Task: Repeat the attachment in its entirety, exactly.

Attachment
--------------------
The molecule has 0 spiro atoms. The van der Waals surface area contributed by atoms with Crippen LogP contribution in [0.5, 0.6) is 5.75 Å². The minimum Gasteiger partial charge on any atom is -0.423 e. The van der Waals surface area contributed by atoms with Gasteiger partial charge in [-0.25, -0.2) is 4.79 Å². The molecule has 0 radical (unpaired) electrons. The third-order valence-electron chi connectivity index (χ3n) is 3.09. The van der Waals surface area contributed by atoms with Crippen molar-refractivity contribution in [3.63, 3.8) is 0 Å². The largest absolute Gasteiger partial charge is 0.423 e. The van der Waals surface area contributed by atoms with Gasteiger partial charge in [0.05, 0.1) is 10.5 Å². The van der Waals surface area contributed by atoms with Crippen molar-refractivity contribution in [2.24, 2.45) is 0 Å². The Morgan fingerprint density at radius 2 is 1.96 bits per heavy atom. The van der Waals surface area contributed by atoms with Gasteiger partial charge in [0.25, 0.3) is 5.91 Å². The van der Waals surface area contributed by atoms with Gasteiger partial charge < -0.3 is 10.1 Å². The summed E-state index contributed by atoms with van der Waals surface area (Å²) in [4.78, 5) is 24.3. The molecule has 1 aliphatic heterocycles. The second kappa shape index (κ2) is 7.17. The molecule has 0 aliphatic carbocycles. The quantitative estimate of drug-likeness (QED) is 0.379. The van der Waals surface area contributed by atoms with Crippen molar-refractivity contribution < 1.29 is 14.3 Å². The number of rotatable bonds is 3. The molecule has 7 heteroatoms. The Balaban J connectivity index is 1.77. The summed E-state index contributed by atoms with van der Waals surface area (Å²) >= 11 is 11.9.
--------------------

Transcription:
The molecule has 0 spiro atoms. The van der Waals surface area contributed by atoms with Crippen LogP contribution in [0.5, 0.6) is 5.75 Å². The minimum Gasteiger partial charge on any atom is -0.423 e. The van der Waals surface area contributed by atoms with Gasteiger partial charge in [-0.25, -0.2) is 4.79 Å². The molecule has 0 radical (unpaired) electrons. The third-order valence-electron chi connectivity index (χ3n) is 3.09. The van der Waals surface area contributed by atoms with Crippen molar-refractivity contribution in [3.63, 3.8) is 0 Å². The largest absolute Gasteiger partial charge is 0.423 e. The van der Waals surface area contributed by atoms with Gasteiger partial charge in [0.05, 0.1) is 10.5 Å². The van der Waals surface area contributed by atoms with Crippen molar-refractivity contribution in [2.24, 2.45) is 0 Å². The Morgan fingerprint density at radius 2 is 1.96 bits per heavy atom. The van der Waals surface area contributed by atoms with Gasteiger partial charge in [0.25, 0.3) is 5.91 Å². The van der Waals surface area contributed by atoms with Gasteiger partial charge < -0.3 is 10.1 Å². The summed E-state index contributed by atoms with van der Waals surface area (Å²) in [4.78, 5) is 24.3. The molecule has 1 aliphatic heterocycles. The second kappa shape index (κ2) is 7.17. The molecule has 0 aliphatic carbocycles. The quantitative estimate of drug-likeness (QED) is 0.379. The van der Waals surface area contributed by atoms with Crippen molar-refractivity contribution < 1.29 is 14.3 Å². The number of rotatable bonds is 3. The molecule has 7 heteroatoms. The Balaban J connectivity index is 1.77. The summed E-state index contributed by atoms with van der Waals surface area (Å²) >= 11 is 11.9.